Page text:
I was met by a small framed photograph of a Hawker Typhoon & pilot, (my favourite fighter aircraft, after the P40 Tomahawk for obvious reasons), and with incredulity began reading a larger framed sign that contained what turned out to be a the history of a forward fighter airfield that had supported the Allied D-Day Landings on the German Occupied coast of France back in June of 1944…

Judging by the map contained within the glazed frame, as we were standing there looking out across the field to the nearby Solent, the stretch of water separating the mainland from the Isle of Wight, I could see that dad & I were actually slap-bang in the middle of one of the two original landing strips from 1943 & 1944 – all those years trundling up this slightly off-the-beat road and we never knew..!

According to the legend written on the board, this was Needs Oar Point and it was constructed on farm land on Park Shore in 1943 by No 5004 Royal Air Force Construction Squadron, through levelling the fields, diverting ditches removing some hedges and trees and then laying Sommerfeld tracking and four blister hangers, which were added a little later. Accommodation was provided by the RAF commandeering several local farm cottages but the bulk of the station’s personnel were billeted under canvas at the airstrip’s perimeter.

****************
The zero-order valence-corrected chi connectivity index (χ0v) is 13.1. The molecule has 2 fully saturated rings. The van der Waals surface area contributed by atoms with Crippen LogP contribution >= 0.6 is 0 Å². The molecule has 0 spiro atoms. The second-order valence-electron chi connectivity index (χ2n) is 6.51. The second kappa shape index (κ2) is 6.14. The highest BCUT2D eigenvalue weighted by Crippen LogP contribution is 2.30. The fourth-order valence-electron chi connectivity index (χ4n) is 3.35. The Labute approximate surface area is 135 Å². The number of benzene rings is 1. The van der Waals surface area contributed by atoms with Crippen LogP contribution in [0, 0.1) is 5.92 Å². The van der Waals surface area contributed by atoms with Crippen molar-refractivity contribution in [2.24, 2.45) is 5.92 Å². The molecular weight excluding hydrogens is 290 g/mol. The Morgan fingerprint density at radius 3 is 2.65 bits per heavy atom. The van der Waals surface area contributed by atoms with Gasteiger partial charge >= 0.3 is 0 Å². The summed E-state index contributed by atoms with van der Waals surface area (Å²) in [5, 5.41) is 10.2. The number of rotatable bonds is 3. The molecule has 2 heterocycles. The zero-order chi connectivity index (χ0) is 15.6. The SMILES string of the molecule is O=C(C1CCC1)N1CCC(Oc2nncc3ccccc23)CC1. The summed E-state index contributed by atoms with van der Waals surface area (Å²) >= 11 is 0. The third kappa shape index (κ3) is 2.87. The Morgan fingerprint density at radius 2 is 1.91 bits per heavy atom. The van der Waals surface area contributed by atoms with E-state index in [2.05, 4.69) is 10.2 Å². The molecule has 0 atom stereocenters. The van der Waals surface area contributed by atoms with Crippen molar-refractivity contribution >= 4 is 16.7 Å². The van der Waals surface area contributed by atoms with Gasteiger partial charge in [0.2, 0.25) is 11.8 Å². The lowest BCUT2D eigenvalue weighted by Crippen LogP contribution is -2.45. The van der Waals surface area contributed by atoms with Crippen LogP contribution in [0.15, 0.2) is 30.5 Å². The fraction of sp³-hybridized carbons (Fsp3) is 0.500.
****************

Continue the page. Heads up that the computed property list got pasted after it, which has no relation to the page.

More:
The board also states that aircraft maintenance was provided by mobile workshops based on the back of heavy RAF trucks, whilst airfield cover & protection was undertaken by  the Royal Artillery who manned heavy anti-aircraft guns sited south of School Cottages whilst the RAF Regiment manned lighter ack-ack guns (40mm Bofors), based just down on the nearby shoreline..

The completed airstrip was to become the temporary home to the RAF’s No 146 Wing, 84 Group, Second Tactical Air Force and on the 10th & 11th of April 1944 it opened its two runways up to welcome in over 100 RAF Hawker Typhoon fighter-bombers of 193, 197, 257 and 266 Squadrons and immediately began flying the very hazardous low-level missions over France in advance of Allied Forces on the forthcoming D-Day Landings.